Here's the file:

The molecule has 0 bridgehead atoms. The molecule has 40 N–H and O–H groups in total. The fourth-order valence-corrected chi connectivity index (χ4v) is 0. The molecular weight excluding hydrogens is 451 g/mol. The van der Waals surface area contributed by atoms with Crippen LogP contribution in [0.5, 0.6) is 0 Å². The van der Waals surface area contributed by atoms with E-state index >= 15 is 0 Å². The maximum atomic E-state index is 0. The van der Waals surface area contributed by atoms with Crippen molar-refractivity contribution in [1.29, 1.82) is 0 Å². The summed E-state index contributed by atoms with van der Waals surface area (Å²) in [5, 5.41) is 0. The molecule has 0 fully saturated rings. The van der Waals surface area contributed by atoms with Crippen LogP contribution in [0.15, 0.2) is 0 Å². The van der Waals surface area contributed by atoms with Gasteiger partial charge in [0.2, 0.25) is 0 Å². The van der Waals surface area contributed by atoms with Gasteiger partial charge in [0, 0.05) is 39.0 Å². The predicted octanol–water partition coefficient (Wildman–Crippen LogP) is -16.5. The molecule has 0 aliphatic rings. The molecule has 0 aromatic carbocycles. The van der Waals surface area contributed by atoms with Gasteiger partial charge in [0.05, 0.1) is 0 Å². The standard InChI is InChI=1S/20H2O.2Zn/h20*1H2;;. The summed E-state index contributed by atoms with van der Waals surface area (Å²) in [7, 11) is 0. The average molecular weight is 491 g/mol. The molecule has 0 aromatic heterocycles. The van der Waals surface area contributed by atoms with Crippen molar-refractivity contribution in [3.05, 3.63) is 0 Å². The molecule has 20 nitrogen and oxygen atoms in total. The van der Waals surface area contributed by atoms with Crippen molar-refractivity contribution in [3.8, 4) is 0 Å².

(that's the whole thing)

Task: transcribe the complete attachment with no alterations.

The molecule has 0 bridgehead atoms. The molecule has 40 N–H and O–H groups in total. The fourth-order valence-corrected chi connectivity index (χ4v) is 0. The molecular weight excluding hydrogens is 451 g/mol. The van der Waals surface area contributed by atoms with Crippen LogP contribution in [0.5, 0.6) is 0 Å². The van der Waals surface area contributed by atoms with E-state index >= 15 is 0 Å². The maximum atomic E-state index is 0. The van der Waals surface area contributed by atoms with Crippen molar-refractivity contribution in [1.29, 1.82) is 0 Å². The summed E-state index contributed by atoms with van der Waals surface area (Å²) in [5, 5.41) is 0. The molecule has 0 fully saturated rings. The van der Waals surface area contributed by atoms with Crippen LogP contribution in [0.15, 0.2) is 0 Å². The van der Waals surface area contributed by atoms with Gasteiger partial charge in [0.2, 0.25) is 0 Å². The van der Waals surface area contributed by atoms with Gasteiger partial charge in [0, 0.05) is 39.0 Å². The predicted octanol–water partition coefficient (Wildman–Crippen LogP) is -16.5. The molecule has 0 aliphatic rings. The molecule has 0 aromatic carbocycles. The van der Waals surface area contributed by atoms with Gasteiger partial charge in [0.05, 0.1) is 0 Å². The standard InChI is InChI=1S/20H2O.2Zn/h20*1H2;;. The summed E-state index contributed by atoms with van der Waals surface area (Å²) in [7, 11) is 0. The average molecular weight is 491 g/mol. The molecule has 0 aromatic heterocycles. The van der Waals surface area contributed by atoms with Crippen molar-refractivity contribution in [3.05, 3.63) is 0 Å². The molecule has 20 nitrogen and oxygen atoms in total. The van der Waals surface area contributed by atoms with Crippen molar-refractivity contribution in [3.8, 4) is 0 Å².